Studies have shown the effect of gratitude journaling on one’s sleep quality. In a research done back in 2016, participants who were a part of a 2-week gratitude program witnessed improved patterns of sleep cycle. They also expressed that they felt fresher in the next morning as compared to before.
5. Improves overall health status
Studies among patients with hypertension revealed that those who practised gratitude at least once a week witnessed a significant decrease in their blood sugar level. Research over the past has also shown that grateful people are more likely to stay healthy, exercise more and experience holistic wellness as opposed to their counterparts!
Now truth be told, last two years did bring a whirlwind of uncertainty. The unprecedented times haven’t spared any of us resulting in various difficult emotions. Times have been particularly difficult for those who have lost their loved ones, their jobs or have faced any crisis due to the pandemic.
So if during such difficulties, you had some people who really went above and beyond to be there for you, then gratitude is the best gift you can offer.
While we feel thankful towards those who have helped us, it is equally important to express it through actions. Here are some simple Expert tips with which you can practise expressing gratitude:
1. Verbalise your feelings: Expression with words is the most simple yet powerful method to show gratitude towards those who have helped us.
2. Indulge in acts of kindness: Doing simple chores for the person, or helping them with their daily tasks are simple acts of kindness through which you can express gratitude.
3. Write gratitude notes: Think of the ways someone made your life much easier during your stressful time and write a personal note for them. The message can be as simple as “Thank you for sticking around with me”.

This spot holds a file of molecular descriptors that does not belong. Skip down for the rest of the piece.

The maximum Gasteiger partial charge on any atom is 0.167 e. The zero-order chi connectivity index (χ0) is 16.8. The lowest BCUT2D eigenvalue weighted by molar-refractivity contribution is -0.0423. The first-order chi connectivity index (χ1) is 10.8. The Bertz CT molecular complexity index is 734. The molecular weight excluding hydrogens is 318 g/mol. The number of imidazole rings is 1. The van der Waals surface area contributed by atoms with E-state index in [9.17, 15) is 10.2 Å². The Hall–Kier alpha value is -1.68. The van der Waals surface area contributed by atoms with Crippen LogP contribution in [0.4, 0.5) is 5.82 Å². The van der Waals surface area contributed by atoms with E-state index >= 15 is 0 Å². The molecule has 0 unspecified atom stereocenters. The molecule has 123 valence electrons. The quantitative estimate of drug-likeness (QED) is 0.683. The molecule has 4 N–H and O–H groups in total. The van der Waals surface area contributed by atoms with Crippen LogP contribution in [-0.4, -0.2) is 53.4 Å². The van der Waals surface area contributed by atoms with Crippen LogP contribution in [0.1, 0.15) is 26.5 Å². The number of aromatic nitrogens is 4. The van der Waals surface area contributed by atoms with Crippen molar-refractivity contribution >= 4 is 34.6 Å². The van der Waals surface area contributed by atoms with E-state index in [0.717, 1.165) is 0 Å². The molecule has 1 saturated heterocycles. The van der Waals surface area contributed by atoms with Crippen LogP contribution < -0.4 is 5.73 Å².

4. An impromptu catch-up: We all feel overwhelmed getting through these times, and a simple catchup to ask how they are doing can be really thoughtful. Show them that you value them by letting them know that you are there for them.
Through its gratitude campaigns YourDOST has enabled various partner stakeholders to establish a culture of expressing gratitude among employees, students and their loved ones.
On this International Thank You Day, pledge to be a little more grateful and rather show grateful actions towards all those around you through these simple ways.
The writer is CEO& Co-founder, YourDOST.
DIET FOR INTERNAL BALANCE IN WINTER
Ayurveda Ritucharya guides us on how to incorporate a diet that imparts us with warmth, nourishment and a cosy feeling during the colder months.
When you think of feelings that you wish to experience in winters, what comes first to your mind? Warmth, nourishment, flexibility and flow (circulation) is what you seek in winters as the body tends to become cold, dry and condensed with coldness in the atmosphere, that in a way immobilizes you making you get colder, lazy and stagnant within. Mind also tends to become lazy and the pace of life gets slowed down. It is the time for the body and mind to rest, reflect internally and get cozy.
Now lets look at nature. During winters days become shorter and rest-phase increases, air gets drier and heavier with cold waves creating an energy of hibernation for many life forms. The balance in winters is created when the Sun shines through, bringing some warmth, nourishment and a sense of coziness during cold winter days.
Do you get some cues here? Nature is playing within us exactly the same way as it is playing in the atmosphere. Thus, like the sunny hues bring warmth, nourishment and cozy feeling to the days in the summer months, similarly we ought to create our internal balance with a lifestyle and diet that brings warmth, nourishment and cozy feeling during cold winter days.
This is what Ayurveda Ritucharya guides us on! How to incorporate a diet that imparts you warmth, nourishment and cozy feeling during cold summer months. This also creates internal balance with external environment which is much needed to keep immunity strong.
Suggestions for Winter Diet & Lifestyle for Warmth and Free Inner Flow
1. Eat warm, lightly spiced food to increase the heat factor of the body. Avoid cold foods as these decrease the heat factor creating more cold within leading to imbalances such as cold, flu, respiratory issues and sinus concerns.